Civil cases can end up with a trial on the facts and issues in case or, a civil case may end up with a default judgment because the defendant fails to answer the allegations made by the plaintiff. Civil cases may also have a pre-trial conference where the judge urges the parties to work out a settlement. There may be several motions heard in court before the case goes to trial. Depending on the form of action; a case may be tried by a judge or by a jury. A demand for jury trial must be filed within a certain time period along with a fee to the court. There are several procedures that take place when a jury trial is chosen. A selection process will take place to choose a jury and inform them of their roles in the case.

In a civil trial, both parties have the chance to explain their side of the case beginning with the plaintiff and followed by the defendant. The trial allows all parties involved an opportunity to prove their case by providing evidence or witnesses. After both sides have been heard, the judge or jury will determine the verdict. The jurors would leave the courtroom until they have reached a verdict. A judge may also retreat to his/her chambers to consider the evidence before making a decision.

Once a judgment is made, a verdict is entered and must be signed by the judge. Post-judgment procedures allow either party the opportunity to enforce or appeal their judgment. The process of attempting to collect on the judgment may continue for 10 years or longer after the court issues the judgment.

The district court is also charged with hearing cases involving landlords, tenants and land contract holders. The process of evicting renters that breach a lease, usually by not paying rent, is called a summary proceeding. The landlord presents evidence to the court why the tenant should be evicted and the tenant may present evidence to the court why they should not be evicted. This procedure is generally the same for a property owner wishing to evict someone that has purchased his property on a land contract and the purchaser has violated the terms of the land contract agreement. These cases often involve a claim for money damages as well as a claim to evict the tenant or purchaser. If money damages are granted then the court may be involved in garnishments and orders to recover personal property to satisfy the money judgment.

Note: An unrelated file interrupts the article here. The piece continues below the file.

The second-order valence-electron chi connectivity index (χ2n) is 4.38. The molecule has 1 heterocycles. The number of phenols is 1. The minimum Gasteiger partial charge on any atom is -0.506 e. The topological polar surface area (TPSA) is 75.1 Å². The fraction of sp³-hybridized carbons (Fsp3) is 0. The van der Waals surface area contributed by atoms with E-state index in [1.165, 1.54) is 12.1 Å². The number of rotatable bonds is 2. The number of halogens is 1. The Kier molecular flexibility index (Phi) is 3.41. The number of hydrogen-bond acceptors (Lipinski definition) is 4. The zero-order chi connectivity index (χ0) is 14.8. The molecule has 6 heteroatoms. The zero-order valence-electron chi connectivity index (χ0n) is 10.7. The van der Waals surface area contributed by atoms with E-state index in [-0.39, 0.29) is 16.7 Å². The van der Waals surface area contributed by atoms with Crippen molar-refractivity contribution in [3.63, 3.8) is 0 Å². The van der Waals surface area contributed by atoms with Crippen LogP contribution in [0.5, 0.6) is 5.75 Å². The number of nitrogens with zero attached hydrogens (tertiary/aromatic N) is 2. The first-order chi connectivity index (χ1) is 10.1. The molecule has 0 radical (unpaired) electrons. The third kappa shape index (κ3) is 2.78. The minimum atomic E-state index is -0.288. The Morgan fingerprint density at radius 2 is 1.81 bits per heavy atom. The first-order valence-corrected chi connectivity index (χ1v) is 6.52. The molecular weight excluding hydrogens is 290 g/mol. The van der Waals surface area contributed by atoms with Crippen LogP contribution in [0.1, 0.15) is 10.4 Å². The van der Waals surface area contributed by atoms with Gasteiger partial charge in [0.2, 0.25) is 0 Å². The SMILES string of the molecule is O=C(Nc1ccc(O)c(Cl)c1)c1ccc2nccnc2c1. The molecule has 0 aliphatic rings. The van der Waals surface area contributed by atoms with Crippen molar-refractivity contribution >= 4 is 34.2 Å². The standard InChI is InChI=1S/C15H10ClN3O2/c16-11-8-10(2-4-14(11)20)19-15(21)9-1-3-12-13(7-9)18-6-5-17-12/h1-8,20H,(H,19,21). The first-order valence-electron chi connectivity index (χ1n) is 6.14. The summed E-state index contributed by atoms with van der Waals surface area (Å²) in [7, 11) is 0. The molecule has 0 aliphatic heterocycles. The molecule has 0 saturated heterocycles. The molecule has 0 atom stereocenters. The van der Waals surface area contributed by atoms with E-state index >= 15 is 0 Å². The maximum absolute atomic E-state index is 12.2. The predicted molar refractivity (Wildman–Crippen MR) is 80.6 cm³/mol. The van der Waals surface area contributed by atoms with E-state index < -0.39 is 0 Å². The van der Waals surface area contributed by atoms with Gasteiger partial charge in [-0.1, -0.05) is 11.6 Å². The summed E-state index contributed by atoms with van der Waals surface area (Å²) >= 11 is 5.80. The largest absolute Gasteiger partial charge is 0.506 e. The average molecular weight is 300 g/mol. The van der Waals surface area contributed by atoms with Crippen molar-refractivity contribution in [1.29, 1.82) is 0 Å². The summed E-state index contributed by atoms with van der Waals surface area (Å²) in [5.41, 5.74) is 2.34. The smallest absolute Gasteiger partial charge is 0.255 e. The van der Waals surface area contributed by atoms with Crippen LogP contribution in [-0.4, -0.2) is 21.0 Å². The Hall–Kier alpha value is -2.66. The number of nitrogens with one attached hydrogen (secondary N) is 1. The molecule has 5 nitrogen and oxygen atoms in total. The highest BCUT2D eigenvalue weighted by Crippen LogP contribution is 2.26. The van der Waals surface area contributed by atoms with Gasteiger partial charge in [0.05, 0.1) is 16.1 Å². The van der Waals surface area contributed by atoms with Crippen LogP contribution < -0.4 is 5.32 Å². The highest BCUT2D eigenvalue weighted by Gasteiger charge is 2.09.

Basic Procedure for Traffic Tickets and Ordinance Violations

There are thousands of traffic tickets written in Ottawa County every year. These tickets all fall under the responsibility of the District Court. A traffic ticket, called a civil infraction, is issued when a driver violates a provision in the Michigan Vehicle Code or a provision in a local ordinance that substantially corresponds to the Michigan Vehicle Code. An ordinance violation is issued to a person that violates a local ordinance. A local ordinance can be anything from excessive noise coming from a car radio to a violation of a local zoning ordinance.

A person receiving a civil infraction for the violation of the vehicle code or for the violation of a local ordinance can contest the charge in district court. The defendant contesting a violation or civil infraction will appear before a magistrate in an informal hearing or the defendant may request a formal hearing before the district judge. The informal hearing is exactly what it says - an opportunity for the defendant and the enforcement officer to informally present their case to the magistrate.

Not all violations of the vehicle code are considered civil infractions. Many offenses listed in the vehicle code are criminal offenses, for example, drunk driving, driving on a suspended license, reckless driving and leaving the scene of an accident.

Please contact the court if you have additional questions about the District Court and/or procedures in District Court.

CONTACT US

Grand Haven

  • Craig E. Bunce, Judge
    Lori Catalino, Administrator
    Jami Speet, Chief Clerk
  • 414 Washington Avenue
    Grand Haven, MI 49417
    (ATM on 2nd Floor)
  • Phone: (616) 846-8280
    Fax: (616) 846-8291
  • Monday - Thursday:
    8:00am - 5:00pm
    Friday:
    9:00am - 5:00pm

Holland

  • Bradley Knoll, Chief Judge
    Susan A. Jonas, Judge
    Tammy Lutz, Chief Clerk
  • 85 West 8th Street
    Holland, MI 49423
  • Phone: (616) 392-6991
  • Monday - Thursday:
    8:00am - 5:00pm
    Friday:
    9:00am - 5:00pm

Hudsonville

    Judy K. Mulder, Judge
    Cindy Daldos, Chief Clerk
  • 3100 Port Sheldon Road
    Hudsonville, MI 49426
  • Phone: (616) 662-3100
    FAX: (616) 669-2950
  • Monday - Thursday:
    8:00am - 5:00pm
    Friday:
    9:00am - 5:00pm